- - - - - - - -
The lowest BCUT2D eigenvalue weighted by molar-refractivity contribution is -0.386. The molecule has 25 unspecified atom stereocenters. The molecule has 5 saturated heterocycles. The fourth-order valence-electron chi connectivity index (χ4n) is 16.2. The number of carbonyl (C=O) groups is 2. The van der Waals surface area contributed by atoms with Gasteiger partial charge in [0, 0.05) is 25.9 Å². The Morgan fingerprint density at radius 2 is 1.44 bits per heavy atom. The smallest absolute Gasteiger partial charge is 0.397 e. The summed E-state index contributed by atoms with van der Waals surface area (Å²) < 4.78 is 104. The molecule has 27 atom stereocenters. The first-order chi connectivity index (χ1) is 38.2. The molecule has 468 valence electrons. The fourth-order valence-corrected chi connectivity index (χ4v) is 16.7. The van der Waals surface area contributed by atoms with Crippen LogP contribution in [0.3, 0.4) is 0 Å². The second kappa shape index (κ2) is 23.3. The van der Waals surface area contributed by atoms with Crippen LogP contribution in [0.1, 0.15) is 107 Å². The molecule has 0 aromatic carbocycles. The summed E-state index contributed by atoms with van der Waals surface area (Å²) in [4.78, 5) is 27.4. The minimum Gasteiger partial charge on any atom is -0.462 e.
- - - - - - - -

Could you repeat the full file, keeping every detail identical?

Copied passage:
The lowest BCUT2D eigenvalue weighted by molar-refractivity contribution is -0.386. The molecule has 25 unspecified atom stereocenters. The molecule has 5 saturated heterocycles. The fourth-order valence-electron chi connectivity index (χ4n) is 16.2. The number of carbonyl (C=O) groups is 2. The van der Waals surface area contributed by atoms with Gasteiger partial charge in [0, 0.05) is 25.9 Å². The Morgan fingerprint density at radius 2 is 1.44 bits per heavy atom. The smallest absolute Gasteiger partial charge is 0.397 e. The summed E-state index contributed by atoms with van der Waals surface area (Å²) < 4.78 is 104. The molecule has 27 atom stereocenters. The first-order chi connectivity index (χ1) is 38.2. The molecule has 468 valence electrons. The fourth-order valence-corrected chi connectivity index (χ4v) is 16.7. The van der Waals surface area contributed by atoms with Crippen LogP contribution in [0.3, 0.4) is 0 Å². The second kappa shape index (κ2) is 23.3. The van der Waals surface area contributed by atoms with Crippen LogP contribution in [0.1, 0.15) is 107 Å². The molecule has 0 aromatic carbocycles. The summed E-state index contributed by atoms with van der Waals surface area (Å²) in [4.78, 5) is 27.4. The minimum Gasteiger partial charge on any atom is -0.462 e.